“Lead them in,” said the man who taught me much about composition in photography. “You’ve got to ferry those looking at your images into the core of the shot…”

The steps, alone, were a perfect ‘lead’ down to the beach. Add in the storm wall and the high level of the promenade’s main body and you have a harmonic set of ‘pointers’.

The third element, and the reason the shot needed to be taken, was the way the central figure (my wife) and the collie were set against the curling pool of water from the draining high-tide.

(Above: the same shot without the ‘smooth’ filter applied)

Tess spends hours racing up and down the compacted sand, chasing the hi-bounce ball or the frisbee. I wasn’t expecting to find a new ‘view’ on this most familiar beach. Which goes to show that you shouldn’t discount the infinite combinations that nature can summon via light and tide.

I’ve put both shots in: after and before. I liked the second but wanted to get more emotion into the shot, and the use of the ‘smoothing’ filter seemed to offer that, allowing it to become more of a painting than a simple photo. Lens art is one of the names for this kind of approach. Purist photographers may not approve…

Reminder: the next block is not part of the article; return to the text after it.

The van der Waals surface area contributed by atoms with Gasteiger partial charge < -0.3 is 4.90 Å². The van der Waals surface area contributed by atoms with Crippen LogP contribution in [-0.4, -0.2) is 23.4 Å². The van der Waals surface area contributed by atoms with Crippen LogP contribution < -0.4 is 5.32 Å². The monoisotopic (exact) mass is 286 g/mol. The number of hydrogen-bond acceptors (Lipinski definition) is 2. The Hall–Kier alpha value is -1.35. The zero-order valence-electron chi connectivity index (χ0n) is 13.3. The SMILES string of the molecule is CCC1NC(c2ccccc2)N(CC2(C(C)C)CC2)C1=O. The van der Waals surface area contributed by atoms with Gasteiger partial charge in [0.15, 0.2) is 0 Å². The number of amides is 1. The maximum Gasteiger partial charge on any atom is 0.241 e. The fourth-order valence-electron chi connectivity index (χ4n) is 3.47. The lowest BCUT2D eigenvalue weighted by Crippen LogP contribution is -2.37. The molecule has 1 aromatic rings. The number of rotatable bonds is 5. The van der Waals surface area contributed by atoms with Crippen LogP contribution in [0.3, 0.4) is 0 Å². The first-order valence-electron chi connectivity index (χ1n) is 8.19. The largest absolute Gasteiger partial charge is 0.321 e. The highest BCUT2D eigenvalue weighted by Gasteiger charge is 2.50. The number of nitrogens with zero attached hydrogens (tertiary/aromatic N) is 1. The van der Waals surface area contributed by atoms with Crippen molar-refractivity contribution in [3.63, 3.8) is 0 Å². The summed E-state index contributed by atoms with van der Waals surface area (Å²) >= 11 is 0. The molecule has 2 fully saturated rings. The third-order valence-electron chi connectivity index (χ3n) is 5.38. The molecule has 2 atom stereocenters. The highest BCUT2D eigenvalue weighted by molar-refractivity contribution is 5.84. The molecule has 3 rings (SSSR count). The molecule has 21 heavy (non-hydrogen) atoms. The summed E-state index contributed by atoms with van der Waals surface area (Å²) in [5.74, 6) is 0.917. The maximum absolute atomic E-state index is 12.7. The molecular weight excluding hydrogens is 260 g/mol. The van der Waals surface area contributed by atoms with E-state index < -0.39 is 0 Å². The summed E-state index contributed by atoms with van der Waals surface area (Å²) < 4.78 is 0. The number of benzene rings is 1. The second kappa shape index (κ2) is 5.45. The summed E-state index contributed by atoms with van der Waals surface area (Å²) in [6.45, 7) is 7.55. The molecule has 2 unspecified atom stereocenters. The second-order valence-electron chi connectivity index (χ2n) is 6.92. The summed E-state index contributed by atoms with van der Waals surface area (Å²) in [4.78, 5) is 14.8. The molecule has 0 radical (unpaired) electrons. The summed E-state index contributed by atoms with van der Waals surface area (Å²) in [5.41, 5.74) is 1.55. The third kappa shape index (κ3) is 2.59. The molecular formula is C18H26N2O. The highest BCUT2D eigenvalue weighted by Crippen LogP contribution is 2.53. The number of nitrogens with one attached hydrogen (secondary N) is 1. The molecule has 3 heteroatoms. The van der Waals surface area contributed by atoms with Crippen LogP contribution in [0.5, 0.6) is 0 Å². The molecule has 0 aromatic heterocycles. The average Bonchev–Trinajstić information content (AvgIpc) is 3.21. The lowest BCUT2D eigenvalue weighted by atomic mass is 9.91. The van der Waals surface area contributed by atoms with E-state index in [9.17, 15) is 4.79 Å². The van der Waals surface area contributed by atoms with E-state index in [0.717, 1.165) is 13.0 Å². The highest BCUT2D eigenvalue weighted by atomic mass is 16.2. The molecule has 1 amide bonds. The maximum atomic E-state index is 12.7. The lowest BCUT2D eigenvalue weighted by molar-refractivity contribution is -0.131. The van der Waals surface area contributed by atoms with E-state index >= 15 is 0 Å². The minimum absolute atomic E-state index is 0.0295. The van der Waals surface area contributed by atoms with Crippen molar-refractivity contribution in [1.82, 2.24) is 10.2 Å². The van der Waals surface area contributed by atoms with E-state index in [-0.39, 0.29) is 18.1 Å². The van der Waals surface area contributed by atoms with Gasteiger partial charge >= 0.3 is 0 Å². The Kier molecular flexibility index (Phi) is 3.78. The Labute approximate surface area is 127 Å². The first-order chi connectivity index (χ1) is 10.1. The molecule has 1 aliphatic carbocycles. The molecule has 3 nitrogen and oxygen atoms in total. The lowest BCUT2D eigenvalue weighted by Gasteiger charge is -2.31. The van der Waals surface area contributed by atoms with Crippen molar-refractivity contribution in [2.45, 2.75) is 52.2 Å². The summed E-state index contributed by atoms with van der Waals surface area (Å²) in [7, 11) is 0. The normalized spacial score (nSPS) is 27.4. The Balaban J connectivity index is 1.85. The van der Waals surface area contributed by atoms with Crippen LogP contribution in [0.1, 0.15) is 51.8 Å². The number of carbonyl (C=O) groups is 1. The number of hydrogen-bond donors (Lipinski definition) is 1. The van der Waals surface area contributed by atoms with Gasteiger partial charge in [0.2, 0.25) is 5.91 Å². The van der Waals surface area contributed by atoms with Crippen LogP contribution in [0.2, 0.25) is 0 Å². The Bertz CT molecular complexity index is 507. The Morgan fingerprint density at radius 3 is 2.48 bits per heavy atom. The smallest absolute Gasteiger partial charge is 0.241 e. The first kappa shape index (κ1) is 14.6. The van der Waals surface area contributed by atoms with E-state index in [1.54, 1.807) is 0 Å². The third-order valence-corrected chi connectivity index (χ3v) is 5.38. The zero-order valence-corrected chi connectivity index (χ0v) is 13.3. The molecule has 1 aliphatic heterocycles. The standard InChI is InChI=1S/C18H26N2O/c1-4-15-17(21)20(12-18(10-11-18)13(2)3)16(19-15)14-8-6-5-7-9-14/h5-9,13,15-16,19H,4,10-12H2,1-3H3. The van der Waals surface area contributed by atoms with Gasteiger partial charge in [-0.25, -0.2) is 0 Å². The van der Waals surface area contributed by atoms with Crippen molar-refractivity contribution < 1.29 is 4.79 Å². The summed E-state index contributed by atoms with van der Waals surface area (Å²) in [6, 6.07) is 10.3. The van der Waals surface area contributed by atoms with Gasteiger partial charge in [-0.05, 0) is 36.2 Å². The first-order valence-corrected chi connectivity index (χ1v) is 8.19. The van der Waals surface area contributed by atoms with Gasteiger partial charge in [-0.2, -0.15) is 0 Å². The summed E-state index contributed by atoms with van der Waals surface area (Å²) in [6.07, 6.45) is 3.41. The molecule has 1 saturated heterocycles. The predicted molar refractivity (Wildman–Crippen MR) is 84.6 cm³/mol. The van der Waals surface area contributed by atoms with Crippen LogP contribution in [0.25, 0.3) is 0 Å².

(Above: Functional rather than pretty, Heysham Beach has a fine collection of rock-pools. Best viewed in bright sunshine after a downpour or very high tide, like here. The surface of the beach is an ever-changing landscape)

Its a functional beach, rather than a pretty one. We’ve used it for years, it’s difficult to find ‘new angles’, but they are there…behind every tidal change. All we need is eyes and consciousness … and a willingness to ‘listen’ and see’ to what’s there.

©Stephen Tanham 2023

Stephen Tanham is a Director of the Silent Eye, a journey through the forest of personality to the dawn of Being.

http://www.thesilenteye.co.uk and http://www.suningemini.blog

5 Comments on “No strangers on the shore

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